As the hours passed, the rain continued to fall and floodwaters inundated the town and surrounding areas, forcing people to flee or wait for rescue teams to find them.
Jessica Perez was woken by her son around 3:30 a.m. to find her basement flooded with several inches of water, she told CNN. Video taken by Perez shows the basement covered in murky water, soaking furniture legs as Christmas decorations and other items float.
The water had receded by 9 a.m., revealing a layer of debris and black mud and leaving everything in the basement in shambles, Perez said. “Never in my life have I experienced something like this,” she said.
Flooding killed at least one person on Tuesday. The man’s body was found in a vehicle that had been submerged in more than 8 feet of water, city fire chief Dennis Jenkerson said. Police were called to the low area by a concerned resident and found the body when the water receded, he said.
Rescuers fanned out across the region to help stranded residents stuck in the flooding. Firefighters responded to about 18 homes where people were trapped, saving six people and six dogs, the department said. About 15 people chose to shelter in place.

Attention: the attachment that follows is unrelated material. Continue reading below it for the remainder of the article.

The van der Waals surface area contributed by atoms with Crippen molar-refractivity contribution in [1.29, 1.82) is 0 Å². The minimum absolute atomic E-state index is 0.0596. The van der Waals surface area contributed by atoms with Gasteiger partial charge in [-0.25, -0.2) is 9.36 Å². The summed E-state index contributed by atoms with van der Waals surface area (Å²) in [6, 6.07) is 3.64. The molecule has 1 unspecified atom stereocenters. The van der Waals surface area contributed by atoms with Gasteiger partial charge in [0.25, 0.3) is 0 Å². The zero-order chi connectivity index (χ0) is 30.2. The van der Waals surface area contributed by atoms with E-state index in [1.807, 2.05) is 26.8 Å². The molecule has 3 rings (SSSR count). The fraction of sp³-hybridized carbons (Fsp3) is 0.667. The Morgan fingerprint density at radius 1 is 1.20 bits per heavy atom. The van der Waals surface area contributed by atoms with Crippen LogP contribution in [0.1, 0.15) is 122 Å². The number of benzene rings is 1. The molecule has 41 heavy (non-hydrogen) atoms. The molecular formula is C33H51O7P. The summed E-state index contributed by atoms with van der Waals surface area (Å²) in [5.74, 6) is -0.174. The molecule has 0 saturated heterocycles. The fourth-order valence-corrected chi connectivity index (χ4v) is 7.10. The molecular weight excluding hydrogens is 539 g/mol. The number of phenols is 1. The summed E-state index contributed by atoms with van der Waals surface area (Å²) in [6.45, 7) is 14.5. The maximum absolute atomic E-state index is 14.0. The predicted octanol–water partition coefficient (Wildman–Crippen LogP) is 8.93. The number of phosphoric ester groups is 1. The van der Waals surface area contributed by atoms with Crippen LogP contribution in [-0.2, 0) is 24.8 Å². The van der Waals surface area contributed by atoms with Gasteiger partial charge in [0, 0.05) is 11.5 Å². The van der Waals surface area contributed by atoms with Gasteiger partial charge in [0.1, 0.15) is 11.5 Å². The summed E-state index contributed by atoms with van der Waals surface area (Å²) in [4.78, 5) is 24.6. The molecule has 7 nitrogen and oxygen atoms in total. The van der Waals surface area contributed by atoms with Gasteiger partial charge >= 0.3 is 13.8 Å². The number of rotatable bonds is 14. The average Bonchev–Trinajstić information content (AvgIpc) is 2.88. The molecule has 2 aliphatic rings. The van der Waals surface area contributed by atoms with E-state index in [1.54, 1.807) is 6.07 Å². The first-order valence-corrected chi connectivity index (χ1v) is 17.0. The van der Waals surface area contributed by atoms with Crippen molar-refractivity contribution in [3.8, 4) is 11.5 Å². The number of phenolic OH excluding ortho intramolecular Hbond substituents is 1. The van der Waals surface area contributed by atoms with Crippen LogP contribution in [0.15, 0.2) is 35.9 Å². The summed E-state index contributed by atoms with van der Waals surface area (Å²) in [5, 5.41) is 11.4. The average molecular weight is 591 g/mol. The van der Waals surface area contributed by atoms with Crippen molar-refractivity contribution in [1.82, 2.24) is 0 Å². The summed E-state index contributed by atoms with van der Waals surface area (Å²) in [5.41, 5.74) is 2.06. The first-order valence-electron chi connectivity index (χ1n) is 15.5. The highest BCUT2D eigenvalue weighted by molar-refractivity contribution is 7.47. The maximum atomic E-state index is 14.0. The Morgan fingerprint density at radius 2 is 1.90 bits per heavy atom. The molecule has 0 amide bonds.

Highways turned into rivers
Floods that inundated homes also turned roads into rushing rivers, forcing multiple street closures as vehicles were submerged up to windows and drivers were stranded throughout the city, waiting for rescuers on boats.
A stretch of I-70 in the St. Louis area — where vehicles have been seen stuck in water — was closed in both directions early in the morning and motorists were told to avoid the freeway.
“You can see there are cars floating up there,” driver Jerome Smith said in a video he took while stuck on I-70 for three hours.
As of Tuesday afternoon, highways were mostly clear and all bridges over the Peres River were open, said Heather Taylor, director of public safety for St. Louis. “As we hope the worst is behind us, we want to keep the public informed,” Taylor added.
Footage showed water rushing through the Forest Park-DeBaliviere Metrolink station. “It’s currently a river…I haven’t seen this in the four years I’ve lived here,” said Tony Nipert, who lives near the train station.
Such intense rainfall in the St. Louis area only occurs once every 500 years, on average, according to NWS data.
According to a report by the UN’s Intergovernmental Panel on Climate Change, large one-day rainfall dumps that occurred once a decade (between 1850 and 1900) are expected to become more common.
CNN’s Amy Simonson, Amy Roberts, Sharif Paget, Sara Smart, Melissa Alonso, Jason Hanna and Caroll Alvarado contributed to this report.